Share This Page

Pirates notebook: Kang at minicamp, making progress

| Monday, Jan. 11, 2016, 9:12 a.m.
Christopher Horner | Tribune-Review
Pirates infielder Jung Ho Kang works out next to manager Clint Hurdle during the first day of the team's minicamp Monday, Jan. 11, 2016, at Pirate City in Bradenton, Fla.

BRADENTON, Fla. — As Pirates general manager Neal Huntington watched the first round of minicamp drills Monday morning at Pirate City, Jung Ho Kang snuck up from behind and surprised Huntington with a hug.

Not quite four months after having surgery to repair damage to his left knee and a fractured leg, Kang is making progress with his rehab. He threw long toss outside for about five minutes with a trainer Monday, and also is able to jog and lift weights with his upper body.

Kang briefly chatted and shared a laugh with Huntington, then returned to the trainer's room. Kang's interpreter is not with him this week, so he was not able to offer much in reply when queried by reporters.

Huntington has said he's hopeful Kang will be able to play again sometime in April. Does Kang think he'll be ready by Opening Day?

“I don't know … maybe,” Kang said, smiling as his voice trailed off in a tease.

Bard eyes comeback

Five years ago, Daniel Bard was among the best setup relievers in baseball. Then he lost everything — his control, his job in the majors, his confidence.

Not ready to quit baseball, Bard, 30, agreed to a minor league contract with the Pirates. Monday, he reported to Pirate City to finalize the deal and participate in the five-day minicamp.

“You've seen it time and again,” Bard said. “Guys come here and the Pirates seem to help them a lot and they help out the Pirates a lot. I'm excited.”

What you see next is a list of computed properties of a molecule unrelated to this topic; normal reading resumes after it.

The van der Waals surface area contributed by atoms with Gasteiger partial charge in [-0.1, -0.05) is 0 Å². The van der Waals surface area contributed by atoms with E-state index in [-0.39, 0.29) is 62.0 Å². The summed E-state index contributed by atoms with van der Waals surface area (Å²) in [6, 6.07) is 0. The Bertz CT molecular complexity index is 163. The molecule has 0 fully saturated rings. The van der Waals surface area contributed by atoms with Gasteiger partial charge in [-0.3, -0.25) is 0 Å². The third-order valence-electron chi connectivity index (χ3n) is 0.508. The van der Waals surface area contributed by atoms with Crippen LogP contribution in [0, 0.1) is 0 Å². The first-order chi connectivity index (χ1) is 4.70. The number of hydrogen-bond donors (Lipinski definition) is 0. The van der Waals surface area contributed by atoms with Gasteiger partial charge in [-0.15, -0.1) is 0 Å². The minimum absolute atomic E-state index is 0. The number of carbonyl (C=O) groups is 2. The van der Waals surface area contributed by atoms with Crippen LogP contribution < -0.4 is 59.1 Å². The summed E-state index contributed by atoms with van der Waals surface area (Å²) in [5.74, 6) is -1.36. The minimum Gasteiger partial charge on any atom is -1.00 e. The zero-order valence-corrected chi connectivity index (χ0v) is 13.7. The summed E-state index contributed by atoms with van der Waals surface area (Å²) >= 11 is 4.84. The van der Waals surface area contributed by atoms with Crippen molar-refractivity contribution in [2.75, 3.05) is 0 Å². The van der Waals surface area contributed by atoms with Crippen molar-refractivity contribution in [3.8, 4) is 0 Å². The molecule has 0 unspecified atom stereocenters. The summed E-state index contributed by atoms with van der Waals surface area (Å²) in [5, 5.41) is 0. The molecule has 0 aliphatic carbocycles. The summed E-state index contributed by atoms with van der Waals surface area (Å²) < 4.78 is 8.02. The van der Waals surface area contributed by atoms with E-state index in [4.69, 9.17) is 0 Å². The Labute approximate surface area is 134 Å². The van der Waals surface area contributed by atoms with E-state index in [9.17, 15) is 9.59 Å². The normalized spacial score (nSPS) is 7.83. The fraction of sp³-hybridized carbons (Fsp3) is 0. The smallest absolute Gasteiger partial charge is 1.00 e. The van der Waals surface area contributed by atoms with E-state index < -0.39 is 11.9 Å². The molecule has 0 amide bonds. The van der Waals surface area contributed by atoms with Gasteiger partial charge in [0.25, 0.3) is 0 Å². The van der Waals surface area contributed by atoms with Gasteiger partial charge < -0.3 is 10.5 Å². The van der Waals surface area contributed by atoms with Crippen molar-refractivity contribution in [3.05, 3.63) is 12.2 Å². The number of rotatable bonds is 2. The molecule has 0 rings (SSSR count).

Pitching coach Ray Searage, who has resuscitated the careers of several pitchers, will face a stiff test with Bard.

“I'm really looking forward to meeting (Searage),” Bard said.

In 2009-11, Bard put up a 2.88 ERA and 1.06 WHIP as a reliever with the Boston Red Sox. He averaged 9.7 strikeouts per nine innings.

Things started falling apart when the Red Sox tried to convert Bard to a starter in 2012. Over two seasons, his walk rate (6.7 per nine innings) was higher than his strikeout rate (5.8).

He eventually was diagnosed with thoracic outlet syndrome, which is caused by compression, injury or irritation of the nerves or blood vessels in the lower neck and upper chest. He had surgery, which required removing a rib, in January 2014.

The right-hander last pitched in 2014 with the Texas Rangers' Single-A affiliate. Bard faced 18 batters — nine walked, seven were hit by pitches — and gave up 13 runs over four outings (two-thirds of an inning).

“It's been challenging,” Bard said. “But I think it's just a matter of time. I'm not ready to give it up. I've felt myself continue to get better; not always as fast as I'd like, but I've definitely seen progress.”

First day, first base for Jaso

John Jaso fielded grounders at first base, his first workout at the position since inking a two-year, $8 million deal with the Pirates in late December. A seven-year veteran and former catcher, Jaso has played in only two games at first base in his career.

“My preparation is the same every year,” Jaso said. “I'm not going to change much, except now I'm taking ground balls.”